Scott Hygnstrom Ph.D.
Stevens Point, WI
Douglas R. Stephens Endowed Chair in Wildlife
Director, Wisconsin Center for Wildlife
College of Natural Resources, University of Wisconsin-Stevens Point
Certified Wildlife Biologist (TWS)
Editor: Prevention and Control of Wildlife Damage (1994 Co-editor with R. Timm and G.
Larson), University of Nebraska-Lincoln
Evelyn Merrill Ph.D.
Edmonton, Alberta
Professor, Univ. of Alberta
Former Assoc. Professor, Univ. of Wisconsin, Stevens Point
Past President Canadian Section of TWS
Editor-in-Chief Journal Wildlife Management (2013-2015)
Fellow, The Wildlife Society
Certified Wildlife Biologist
Bob Ream Ph.D.
Helena, MT.
Professor Emeritus, Univ. of Montana, College of Forestry and Conservation
Former Chair, Montana Fish, Wildlife and Parks Commission (2009-2013)
Director, Wolf Ecology Project, Univ. of Montana (1973-1993)
C. Charles Schwartz Ph.D.
Bozeman, MT
Montana State University (Adjunct, ret.)

Yellowstone Interagency Grizzly Bear Study Team Leader (ret.)
Alaska Dept. Fish and Game Research Biologist (ret.)
Certified Wildlife Biologist
Sterling D. Miller Ph.D
Lolo, MT
Univ. of Montana and Univ. of Alaska Fairbanks (affiliate)
National Wildlife Federation Senior Wildlife Biologist (ret.)
Alaska Dept. Fish and Game Large Carnivore Research Biologist (ret.)
Certified Wildlife Biologist (TWS)
Hank Fischer MS
Missoula, MT
Special Projects Coordinator, National Wildlife Federation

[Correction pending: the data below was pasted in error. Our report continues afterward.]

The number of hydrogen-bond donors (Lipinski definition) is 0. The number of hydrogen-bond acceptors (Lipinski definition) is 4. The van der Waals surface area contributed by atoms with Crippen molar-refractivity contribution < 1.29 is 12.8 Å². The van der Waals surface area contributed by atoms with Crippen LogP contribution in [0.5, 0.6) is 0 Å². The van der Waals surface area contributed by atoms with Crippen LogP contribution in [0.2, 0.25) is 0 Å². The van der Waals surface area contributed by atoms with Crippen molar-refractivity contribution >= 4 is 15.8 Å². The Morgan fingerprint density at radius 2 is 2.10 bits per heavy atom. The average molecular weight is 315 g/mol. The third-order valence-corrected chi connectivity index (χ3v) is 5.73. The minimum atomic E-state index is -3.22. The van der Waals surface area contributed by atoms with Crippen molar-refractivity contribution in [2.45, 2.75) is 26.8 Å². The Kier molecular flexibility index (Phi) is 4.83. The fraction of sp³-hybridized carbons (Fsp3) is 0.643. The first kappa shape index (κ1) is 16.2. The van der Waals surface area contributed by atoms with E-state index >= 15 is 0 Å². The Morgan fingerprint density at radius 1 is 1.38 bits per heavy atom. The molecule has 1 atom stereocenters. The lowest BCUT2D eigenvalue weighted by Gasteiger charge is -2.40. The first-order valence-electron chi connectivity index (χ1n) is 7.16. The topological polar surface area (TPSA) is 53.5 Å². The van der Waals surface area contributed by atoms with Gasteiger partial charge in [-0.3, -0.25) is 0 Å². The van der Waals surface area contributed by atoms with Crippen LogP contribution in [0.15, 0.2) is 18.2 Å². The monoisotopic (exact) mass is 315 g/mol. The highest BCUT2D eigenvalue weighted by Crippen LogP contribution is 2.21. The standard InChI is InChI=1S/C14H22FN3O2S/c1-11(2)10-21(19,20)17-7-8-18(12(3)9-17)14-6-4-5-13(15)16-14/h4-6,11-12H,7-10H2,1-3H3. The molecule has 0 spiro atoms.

Book: Wolf Wars: The remarkable inside Story of the Restoration of Wolves to Yellowstone.
(1995, 2003)
L. Jack Lyon Ph.D.
Missoula, MT
Emeritus Prof. Wildlife, Univ. of Montana
Research Project Leader, Intermountain Research Station USFS (ret.)
Research Leader, Colorado Division Wildlife (ret.)
Gary L. Alt Ph.D.
Lagunitas, CA
Pennsylvania Game Commission, Leader Statewide Research and Management Program (deer
and bear), (ret.)
Environmental Consultant, Principal Scientist (Normandeau Associates) (ret.)
Joseph Van Os Photo Safari Leader
Pat Brown Ph.D.
Marquette, MI
Professor, Northern Michigan Univ.
Richard D. Taber Ph.D.
Missoula, MT
University of Washington Wildlife Chair (ret.)
University of Montana Wildlife Professor (ret.)
Recipient: Aldo Leopold award, The Wildlife Society

Pat Valkenburg MS
Fairbanks, AK
Alaska Department Fish and Game, Division Wildlife Conservation, Research Biologist,
Research Coordinator, Deputy Commissioner for Wildlife (ret.)
Wildlife Research and Management Consultant
Certified Wildlife Biologist
H. William Gabriel Ph.D.
Florence, MT
USFS biologist (ret.)
UN-FAO biologist (ret.)
Univ. of Montana (affiliate, ret.)
US BLM (ret.)
John W. Schoen Ph.D.
Anchorage, AK
Research Biologist and Research Coordinator, ADF&G (ret.)
Audubon Alaska, Senior Scientist (ret.)